Servings: 6 Prep: 30 min Cook: 15 min Total: 45 min
Minestrone Soup is known just about everywhere, but it’s also known to be different, everywhere you get it. It can be roughly defined as “stuff in broth”. It’s always a combination of vegetables, occasionally with meats or sausages, sometimes with pasta or rice, occasionally with cheese, etc. It’s another one of those Italian concepts that super loose, but everyone knows what it is and what it is that makes it a minestrone, even if they can’t verbalize it (much like I’m not, right now!).
I personally consider it a chunky vegetable soup. When I make it, I always look around for whatever veggies are in season. Then, I cut them all into small, similarly shaped sizes and set them aside. Then, I take a broth of some kind (usually chicken), and bring it to a simmer. Then, I tend to find a meat (usually sausage) and sauté it with another veggie or two (usually peppers, peppers, mushrooms and/or zucchini). Then, I usually add the cut raw veggies to broth, for about 5 minutes. If I have them, and if I’m feeling good about things, I usually add a few white beans, at this point. Beans are a big part of the Minestrone lore, so it makes me feel that much more like I’m making Minestrone. I just try not to add so many it boosts the carbs by much. I usually add macaroni elbows at this time, and cook them in the broth. I also usually add the sautéed veggies and sausage to the pool. I let this all simmer and blend for a total of about 7 minutes, or until the veggies are just cooked and the pasta is al dente. Then, perhaps because I’m a nut, I add diced fresh tomatoes, fresh hand-torn basil and grated parmesan cheese. If I’m feeling spunky, and I’ve got it on hand, I’m also known to throw some pesto into the bowl!
When I make it, every batch is different. Listed below is something that more or less approximates a slightly more complicated version than what I usually do. What’s listed below is a little more refined and balanced, with more developed flavors. I hope you like it!
Dreamfield’s Nutrition Disclaimer: Due to the magic of the fiber coated matrix, a single 56 gram portion is shown as having 5 grams of digestable carbs. However, my recipe system isn’t designed to display their nutrition information in the magical way in which they’ve been able to. As a result, I’m fudging the numbers to show 42 grams of carbs, with 37 grams of fiber. Technically, this isn’t true, but it’s the only way to have the math display numbers that match Dreamfield’s claims.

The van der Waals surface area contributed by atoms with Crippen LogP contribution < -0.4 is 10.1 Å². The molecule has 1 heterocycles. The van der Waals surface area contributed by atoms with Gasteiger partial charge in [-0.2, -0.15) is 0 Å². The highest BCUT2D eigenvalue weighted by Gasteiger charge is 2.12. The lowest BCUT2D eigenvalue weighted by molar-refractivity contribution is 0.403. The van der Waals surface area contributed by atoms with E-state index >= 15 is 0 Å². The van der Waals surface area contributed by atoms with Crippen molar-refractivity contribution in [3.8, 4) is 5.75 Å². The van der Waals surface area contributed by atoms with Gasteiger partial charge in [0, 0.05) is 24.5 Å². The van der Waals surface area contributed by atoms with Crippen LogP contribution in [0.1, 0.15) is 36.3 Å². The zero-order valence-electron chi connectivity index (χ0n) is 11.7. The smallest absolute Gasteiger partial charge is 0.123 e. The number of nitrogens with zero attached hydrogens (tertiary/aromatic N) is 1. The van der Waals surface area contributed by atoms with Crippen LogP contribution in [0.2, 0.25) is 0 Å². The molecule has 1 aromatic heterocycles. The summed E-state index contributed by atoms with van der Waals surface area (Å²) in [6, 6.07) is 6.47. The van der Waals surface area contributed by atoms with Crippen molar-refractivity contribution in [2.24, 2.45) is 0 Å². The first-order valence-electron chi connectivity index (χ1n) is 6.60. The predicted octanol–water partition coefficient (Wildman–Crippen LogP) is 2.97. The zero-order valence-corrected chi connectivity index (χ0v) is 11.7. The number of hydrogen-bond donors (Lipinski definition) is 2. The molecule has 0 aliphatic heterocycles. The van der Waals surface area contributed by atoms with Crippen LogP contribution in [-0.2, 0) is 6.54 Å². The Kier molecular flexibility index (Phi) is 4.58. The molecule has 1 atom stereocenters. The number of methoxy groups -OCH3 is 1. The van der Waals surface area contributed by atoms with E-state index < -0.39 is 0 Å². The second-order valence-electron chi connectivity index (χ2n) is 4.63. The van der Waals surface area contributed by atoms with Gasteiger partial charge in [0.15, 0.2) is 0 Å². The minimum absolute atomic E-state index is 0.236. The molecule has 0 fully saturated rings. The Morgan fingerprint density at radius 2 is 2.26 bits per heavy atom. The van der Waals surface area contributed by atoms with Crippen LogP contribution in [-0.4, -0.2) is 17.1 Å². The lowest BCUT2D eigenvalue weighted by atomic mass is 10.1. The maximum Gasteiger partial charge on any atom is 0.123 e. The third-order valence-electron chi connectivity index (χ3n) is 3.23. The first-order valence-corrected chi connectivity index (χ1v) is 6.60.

Minestrone SoupPrint Rate
- 2 tbsp olive oil divided
- 1/4 cup carrot peeleed and cut into small cubes
- 1 small onion peeled and diced
- 1 each celery rib cut into small cubes
- 2 each garlic cloves minced
- 4 cups chicken stock or broth
- 1/4 lb (about 5) plump cremini or button mushrooms quartered
- 1 each small green zucchini cut into small cubes
- 1/2 lb raw italian sausage
- 1/4 large bunch broccoli including stalks, cut into florets
- 1/4 lb green string beans ends and string removed and cut lengthwise into thin strips
- 1/4 cup canned white beans
- 1/2 cup low carb pasta elbows
- 1 each large ripe tomatoes coursely chopped
- 18 leaves fresh basil hand torn
- 1 cup parmesan cheese grated
- salt and pepper to taste
- In a medium sized soup pot, sweat the carrot, celery, onion and garlic in 1 tbsp olive oil. Sweat until the onions are translucent.
- Add the chicken broth and bring to a simmer.
- Heat a large sauté pan, over medium-high heat. When the pan is hot, add 1 tbsp olive oil and the zucchini and mushrooms. Season with a little salt and pepper.
- After 2 minutes, add the Italian sausage. Break the sausage apart into small bits and cook until cooked through, about 3 minutes.
- Add the mushrooms, zucchini, sausage, broccoli, string beans, white beans and elbow pasta to the soup pot. Allow to simmer for 6 minutes (do not overcook the pasta, or else the fiber matrix starts to break down and you may absorb more carbs ... 6 minutes will undercook the pasta by 2 minutes, but will allow a few more minutes for the pasta to be in the soup, while serving and garnishing).
- Add the fresh diced tomatoes (I just like the fresh quality that this last second addition adds to the soup). Add the hand torn basil and stir it into the soup.
- Split between 6 soup bowls, garnishing each with a heavy tablespoon of grated parmesan cheese.
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